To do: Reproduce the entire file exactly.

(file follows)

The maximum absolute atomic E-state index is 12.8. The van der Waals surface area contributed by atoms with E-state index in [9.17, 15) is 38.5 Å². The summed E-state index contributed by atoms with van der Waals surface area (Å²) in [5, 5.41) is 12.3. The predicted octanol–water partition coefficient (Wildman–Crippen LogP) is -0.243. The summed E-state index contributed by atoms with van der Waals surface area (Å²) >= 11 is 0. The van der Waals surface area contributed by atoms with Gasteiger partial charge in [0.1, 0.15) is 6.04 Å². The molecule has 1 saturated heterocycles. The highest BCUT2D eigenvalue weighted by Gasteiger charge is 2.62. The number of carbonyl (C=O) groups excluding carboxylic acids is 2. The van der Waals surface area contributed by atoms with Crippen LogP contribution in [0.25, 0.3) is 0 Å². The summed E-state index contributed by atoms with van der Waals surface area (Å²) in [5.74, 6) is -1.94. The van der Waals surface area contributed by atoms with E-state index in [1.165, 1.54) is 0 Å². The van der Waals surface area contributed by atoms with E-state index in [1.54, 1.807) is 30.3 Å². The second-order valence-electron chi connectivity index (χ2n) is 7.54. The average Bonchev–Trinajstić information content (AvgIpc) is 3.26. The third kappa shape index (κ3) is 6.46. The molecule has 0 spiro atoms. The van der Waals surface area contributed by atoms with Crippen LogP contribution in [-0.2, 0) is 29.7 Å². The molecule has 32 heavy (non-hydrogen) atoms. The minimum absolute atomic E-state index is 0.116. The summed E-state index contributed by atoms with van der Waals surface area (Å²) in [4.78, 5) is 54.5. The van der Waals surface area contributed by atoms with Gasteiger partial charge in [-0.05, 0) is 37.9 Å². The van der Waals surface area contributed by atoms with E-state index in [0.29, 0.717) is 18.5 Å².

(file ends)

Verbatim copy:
The maximum absolute atomic E-state index is 12.8. The van der Waals surface area contributed by atoms with E-state index in [9.17, 15) is 38.5 Å². The summed E-state index contributed by atoms with van der Waals surface area (Å²) in [5, 5.41) is 12.3. The predicted octanol–water partition coefficient (Wildman–Crippen LogP) is -0.243. The summed E-state index contributed by atoms with van der Waals surface area (Å²) >= 11 is 0. The van der Waals surface area contributed by atoms with Gasteiger partial charge in [0.1, 0.15) is 6.04 Å². The molecule has 1 saturated heterocycles. The highest BCUT2D eigenvalue weighted by Gasteiger charge is 2.62. The number of carbonyl (C=O) groups excluding carboxylic acids is 2. The van der Waals surface area contributed by atoms with Crippen LogP contribution in [0.25, 0.3) is 0 Å². The summed E-state index contributed by atoms with van der Waals surface area (Å²) in [5.74, 6) is -1.94. The van der Waals surface area contributed by atoms with E-state index in [1.165, 1.54) is 0 Å². The van der Waals surface area contributed by atoms with E-state index in [1.54, 1.807) is 30.3 Å². The second-order valence-electron chi connectivity index (χ2n) is 7.54. The average Bonchev–Trinajstić information content (AvgIpc) is 3.26. The third kappa shape index (κ3) is 6.46. The molecule has 0 spiro atoms. The van der Waals surface area contributed by atoms with Crippen LogP contribution in [-0.2, 0) is 29.7 Å². The molecule has 32 heavy (non-hydrogen) atoms. The minimum absolute atomic E-state index is 0.116. The summed E-state index contributed by atoms with van der Waals surface area (Å²) in [4.78, 5) is 54.5. The van der Waals surface area contributed by atoms with Gasteiger partial charge in [-0.05, 0) is 37.9 Å². The van der Waals surface area contributed by atoms with E-state index in [0.29, 0.717) is 18.5 Å².